Gerson Digital : Poland


4.3 Uylenburgh's Biblical Series for the Dutch Art Market

One portrait by Rombout Uylenburgh of a Mennonite preacher, is known to us from a print1 [1], but inventories establish that he was specialized in biblical grisailles, monochrome works, usually in grey or brown tints, which were called ‘graeuwtjes’ (meaning small grey or drab panels) in the 17th century. He rendered these in series, including on commission from his brother-in-law Sijbrant Fries, who lived in Leiden.2 In 1627 (meaning shortly after his return to the Republic) Rombout’s brother Hendrick owned 16 of his grisailles with biblical subjects: ‘four grey paintings by Romtelt van Uylenborch’ (vier graeuwe schilderijen van Romtelt van Uylenborch), ‘two more grey ditto by the same Uylenborch, a little smaller, all six being biblical histories’ (noch twee graeuwe ditto van denselven Uylenborch, wat cleynder, sijnde alle ses Bijbelsche historien), ‘two more grey ditto by the mentioned Uijlenborch, the one a Tobias and the other a Judgment’ (noch twee graeuwe ditto van den voorsz. Uijlenborch, ’t eene van Tobias ende ’t ander een Oordeel) and eight more grey ditto of one format, though a half smaller, also being biblical histories’ (noch acht graeuwe ditto op een formaet, wel de helft cleynder, sijnde mede Bijbelse historien).3 In 2005 and 2012 Amsterdam’s Museum Het Rembrandthuis was able to acquire two of these works, Jojada Commands in the Presence of King Joash to Have Athalia Taken Out and Executed [2] and Joash, Protected by Soldiers, is Crowned and Anointed King [3]. There are many similarities with the series in the drawing book, such as the elaborate architectural backgrounds, the carefully rendered disposition of the drapery, the imposing beards, the large raised hands, as with the third figure from the left in The Coronation of Joash, and, naturally, the white heightening, which is applied much as it is in the drawings on blue paper.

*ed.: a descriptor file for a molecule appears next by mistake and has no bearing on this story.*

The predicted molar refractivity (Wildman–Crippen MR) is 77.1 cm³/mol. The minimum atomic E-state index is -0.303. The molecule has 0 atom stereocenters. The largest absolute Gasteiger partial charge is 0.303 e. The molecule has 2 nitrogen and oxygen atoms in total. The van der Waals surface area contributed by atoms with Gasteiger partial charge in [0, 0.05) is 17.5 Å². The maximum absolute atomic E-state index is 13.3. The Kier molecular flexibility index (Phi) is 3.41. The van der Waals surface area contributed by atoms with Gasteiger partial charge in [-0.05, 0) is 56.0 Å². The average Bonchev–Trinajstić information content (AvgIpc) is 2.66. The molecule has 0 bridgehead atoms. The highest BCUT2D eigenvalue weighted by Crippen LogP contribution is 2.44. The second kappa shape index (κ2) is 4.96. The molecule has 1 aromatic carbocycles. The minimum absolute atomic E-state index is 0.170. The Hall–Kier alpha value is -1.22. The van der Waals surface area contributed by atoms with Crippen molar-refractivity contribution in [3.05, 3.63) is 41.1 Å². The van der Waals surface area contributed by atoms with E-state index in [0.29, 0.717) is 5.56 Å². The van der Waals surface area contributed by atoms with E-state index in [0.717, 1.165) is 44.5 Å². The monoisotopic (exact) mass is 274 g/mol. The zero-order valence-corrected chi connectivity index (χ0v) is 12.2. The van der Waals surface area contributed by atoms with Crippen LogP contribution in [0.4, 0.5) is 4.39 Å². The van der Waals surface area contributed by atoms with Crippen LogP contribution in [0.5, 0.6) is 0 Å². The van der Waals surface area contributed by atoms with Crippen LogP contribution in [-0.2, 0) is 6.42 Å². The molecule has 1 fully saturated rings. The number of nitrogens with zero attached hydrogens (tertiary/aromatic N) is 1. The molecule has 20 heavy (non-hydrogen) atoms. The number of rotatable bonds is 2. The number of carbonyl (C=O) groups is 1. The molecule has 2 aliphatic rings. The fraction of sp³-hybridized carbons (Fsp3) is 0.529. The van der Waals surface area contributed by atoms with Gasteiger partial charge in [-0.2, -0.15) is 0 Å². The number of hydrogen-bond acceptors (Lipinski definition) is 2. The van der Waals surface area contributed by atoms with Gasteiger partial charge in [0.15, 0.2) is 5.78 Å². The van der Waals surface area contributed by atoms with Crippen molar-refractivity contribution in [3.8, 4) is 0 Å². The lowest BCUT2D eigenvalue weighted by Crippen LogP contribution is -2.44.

Cornelis van Dalen (I) after Casper Casteleyn after Rombout Uylenburgh published by Gerrit van Goedesbergh
Portrait of Jan Gerritsz. van Emden (1561-1617)
paper, copper engraving 141 x 93 mm
lower left : Vÿlenburgh pinxit. / J. Casteleÿn delineavit
Amsterdam, Vrije Universiteit Amsterdam

Rombout Uylenburgh
Joash, protected by the soldiers, is crowned and anointed king (2 Kings 11:12), c. 1620
canvas, oil paint, grisaille 41.5 x 56.5 cm
Amsterdam, Museum Het Rembrandthuis

Rombout Uylenburgh
Jehoiada commands, in the presence of King Joash, to take Athalia out and to execute her (2 Kings 11:14-16; 2 Chronicles 23:15), c. 1620
canvas, oil paint, grisaille 39.7 x 54.3 cm
Amsterdam, Museum Het Rembrandthuis


1 Portrait of Jan Gerritsz. van Emden (1561-1617), dated 1616 on the print. The sitter lived in Danzig at that time. The facial type closely resembles that of several figures in Rombout’s oeuvre.

2 Lammertse/Van der Veen 2006, p. 22.

3 Muncipal Archives Amsterdam, notary J. Warnaertz., NA 661, fols. 131v-132r, dated 26 March 1627, after Van der Veen 2001, pp. 49-51; Lammertse/Van der Veen 2006, p. 30.

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